Sarah Hoyt is dipping her toe into the cold, but liberating waters of independent publishing with her book WITCHFINDER. She describes it thusly:
In Avalon, where the world runs on magic, the king of Britannia appoints a witchfinder to rescue unfortunates with magical power from lands where magic is a capital crime. Or he did. But after the royal princess was kidnapped from her cradle twenty years ago, all travel to other universes has been forbidden, and the position of witchfinder abolished. Seraphim Ainsling, Duke of Darkwater, son of the last witchfinder, breaks the edict. He can’t simply let people die for lack of rescue. His stubborn compassion will bring him trouble and disgrace, turmoil and danger — and maybe, just maybe, the greatest reward of all.
Sarah adds: This book was very strange. First, it started as an almost joke. A friend
suggested we collaborate on it because, hey, people liked regency fantasies,
and we wrote a proposal (which was nothing like this. For one, it was for a
much shorter book) and we sent it to my agent. My agent first balked at
sending it out because “you have a woman from present-day Earth and someone
in the regency. No one will know what to do with it.” (Apparently she
never read things like Diana Wynne Jones Chrestomanci series or the ton of
time travel romance books that were so popular in the eighties. Okay, truth
be told, I never read those either, but I DID hear of them. Impossible not
to.) Then she sent it out under pressure (or at least she said she had) and
the rejections agreed with her opinion. So, this book went in the drawer with about fifteen others that never sold
Two and a half years ago when I started blogging every day (and wasn’t out
politically yet) my biggest issue was what to blog about. (It still is,
because there isn’t something that fascinating to me every day.) So I
decided to make Fridays easier by posting a chapter of a novel every Friday.
Why Witchfinder? No idea. I think it more or less was the first one to
come up. Also, it was definitely not a Baen novel, so no problems with
upsetting my publisher.
I wrote to my friend, asked her if she’d send me a quit-claim on the novel.
She did. I started posting it. I thought it would be a shortish novel and
never come out officially, but I gave people the option of donating $6 and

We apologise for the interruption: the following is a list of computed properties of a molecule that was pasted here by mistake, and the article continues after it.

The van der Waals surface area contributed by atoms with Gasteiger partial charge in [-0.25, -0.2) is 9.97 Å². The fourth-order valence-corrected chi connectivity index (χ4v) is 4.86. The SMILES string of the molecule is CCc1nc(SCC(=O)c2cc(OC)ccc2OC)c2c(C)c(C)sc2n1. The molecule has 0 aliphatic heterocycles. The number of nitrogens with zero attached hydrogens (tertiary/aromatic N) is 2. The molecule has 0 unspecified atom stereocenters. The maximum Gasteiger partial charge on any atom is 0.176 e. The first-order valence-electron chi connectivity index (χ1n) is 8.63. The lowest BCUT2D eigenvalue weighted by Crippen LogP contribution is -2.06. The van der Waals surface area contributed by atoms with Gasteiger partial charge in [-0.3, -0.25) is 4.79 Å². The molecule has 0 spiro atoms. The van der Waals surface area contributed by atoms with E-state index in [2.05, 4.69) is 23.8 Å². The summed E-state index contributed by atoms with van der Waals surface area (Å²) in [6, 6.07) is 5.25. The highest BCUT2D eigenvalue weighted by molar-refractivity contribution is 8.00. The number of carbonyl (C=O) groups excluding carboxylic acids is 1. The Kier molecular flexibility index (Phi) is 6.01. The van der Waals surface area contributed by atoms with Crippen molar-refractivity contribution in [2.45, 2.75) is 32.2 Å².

when it was done, I’d edit it and send them an ebook. I made $5k. While
it’s not the advance I normally get for science fiction and fantasy, it was
the advance I got from Prime Crime for mystery. (SF/F pay me better.)
Also, when I sent it out to be edited, my three editors who are two trusted
friends and my husband (yes, I know typos escaped. Part of it was the way
it was written. You should have seen it before) all thought I should
publish it. Which led to my publishing it.
But structure/plot/possibly typo-ing it all feels very odd to me. If you’d
asked me if I could write a novel a chapter a week over two years, I’d have
said you were nuts. And yet, when I read it (other than continuity typos,
like people changing name, which I was still fixing at the last minute) it
read as well (or as badly, depending on your opinion!) as any other of my
works. Except perhaps the world building got WAY more convoluted than it
normally does, because I world build in sudden fits of brilliance and a year
and a half is a lot of time for such fits.
So, in a way this novel is a first two ways: it’s my first slow-written
novel, and my first indie novel.
VD: If you’re interested in reading WITCHFINDER, writing a review, and sending it to me for posting here, please send me an email with WITCHFINDER in the subject. And if you have any questions for Sarah about her book, please post them in the comments here.
I’m also looking for 10 launch reviewers for both a) AWAKE IN THE NIGHT LANDS and b) TRANSHUMAN OR SUBHUMAN. For the former, you’ll need to be able to read it and post a review on Amazon over the coming weekend. Email me with either AWAKE or TRANSHUMAN in the subject, but not both, please.